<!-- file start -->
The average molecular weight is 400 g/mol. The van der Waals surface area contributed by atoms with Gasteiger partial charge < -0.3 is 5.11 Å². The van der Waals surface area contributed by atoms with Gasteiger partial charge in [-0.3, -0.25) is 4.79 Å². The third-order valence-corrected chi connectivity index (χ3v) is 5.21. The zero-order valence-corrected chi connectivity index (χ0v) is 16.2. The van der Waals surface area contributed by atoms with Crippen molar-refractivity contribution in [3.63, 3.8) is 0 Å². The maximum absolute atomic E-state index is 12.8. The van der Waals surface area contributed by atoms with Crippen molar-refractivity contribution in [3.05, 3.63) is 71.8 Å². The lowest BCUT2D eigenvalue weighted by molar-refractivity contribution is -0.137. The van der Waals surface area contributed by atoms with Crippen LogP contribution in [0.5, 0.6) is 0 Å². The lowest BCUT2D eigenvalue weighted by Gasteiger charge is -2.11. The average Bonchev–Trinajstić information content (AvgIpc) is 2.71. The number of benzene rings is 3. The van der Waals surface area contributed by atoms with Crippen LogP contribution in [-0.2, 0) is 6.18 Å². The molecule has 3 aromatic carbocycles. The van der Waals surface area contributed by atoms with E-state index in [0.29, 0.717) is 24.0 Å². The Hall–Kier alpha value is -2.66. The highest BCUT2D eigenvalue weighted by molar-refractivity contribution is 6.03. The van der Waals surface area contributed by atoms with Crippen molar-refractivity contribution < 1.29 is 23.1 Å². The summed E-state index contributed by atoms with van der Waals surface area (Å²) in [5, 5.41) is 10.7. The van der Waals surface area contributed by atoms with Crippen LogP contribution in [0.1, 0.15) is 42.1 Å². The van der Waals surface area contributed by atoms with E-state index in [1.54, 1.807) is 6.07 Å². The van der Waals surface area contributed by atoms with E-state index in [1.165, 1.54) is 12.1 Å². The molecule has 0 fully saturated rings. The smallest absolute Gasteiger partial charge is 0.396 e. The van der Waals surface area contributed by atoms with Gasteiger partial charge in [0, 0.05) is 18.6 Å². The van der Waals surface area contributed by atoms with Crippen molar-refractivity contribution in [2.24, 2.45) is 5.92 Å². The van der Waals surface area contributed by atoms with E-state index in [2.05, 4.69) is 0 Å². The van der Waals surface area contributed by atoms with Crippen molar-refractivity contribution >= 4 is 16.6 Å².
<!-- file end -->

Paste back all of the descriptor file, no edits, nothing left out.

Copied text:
The average molecular weight is 400 g/mol. The van der Waals surface area contributed by atoms with Gasteiger partial charge < -0.3 is 5.11 Å². The van der Waals surface area contributed by atoms with Gasteiger partial charge in [-0.3, -0.25) is 4.79 Å². The third-order valence-corrected chi connectivity index (χ3v) is 5.21. The zero-order valence-corrected chi connectivity index (χ0v) is 16.2. The van der Waals surface area contributed by atoms with Crippen molar-refractivity contribution in [3.63, 3.8) is 0 Å². The maximum absolute atomic E-state index is 12.8. The van der Waals surface area contributed by atoms with Crippen molar-refractivity contribution in [3.05, 3.63) is 71.8 Å². The lowest BCUT2D eigenvalue weighted by molar-refractivity contribution is -0.137. The van der Waals surface area contributed by atoms with Crippen LogP contribution in [0.5, 0.6) is 0 Å². The lowest BCUT2D eigenvalue weighted by Gasteiger charge is -2.11. The average Bonchev–Trinajstić information content (AvgIpc) is 2.71. The number of benzene rings is 3. The van der Waals surface area contributed by atoms with Crippen LogP contribution in [-0.2, 0) is 6.18 Å². The molecule has 3 aromatic carbocycles. The van der Waals surface area contributed by atoms with E-state index in [0.29, 0.717) is 24.0 Å². The Hall–Kier alpha value is -2.66. The highest BCUT2D eigenvalue weighted by molar-refractivity contribution is 6.03. The van der Waals surface area contributed by atoms with Crippen molar-refractivity contribution < 1.29 is 23.1 Å². The summed E-state index contributed by atoms with van der Waals surface area (Å²) in [5, 5.41) is 10.7. The van der Waals surface area contributed by atoms with Crippen LogP contribution in [0.1, 0.15) is 42.1 Å². The van der Waals surface area contributed by atoms with E-state index in [1.54, 1.807) is 6.07 Å². The van der Waals surface area contributed by atoms with E-state index in [1.165, 1.54) is 12.1 Å². The molecule has 0 fully saturated rings. The smallest absolute Gasteiger partial charge is 0.396 e. The van der Waals surface area contributed by atoms with Gasteiger partial charge in [0, 0.05) is 18.6 Å². The van der Waals surface area contributed by atoms with Crippen molar-refractivity contribution in [2.24, 2.45) is 5.92 Å². The van der Waals surface area contributed by atoms with E-state index in [2.05, 4.69) is 0 Å². The van der Waals surface area contributed by atoms with Crippen molar-refractivity contribution >= 4 is 16.6 Å².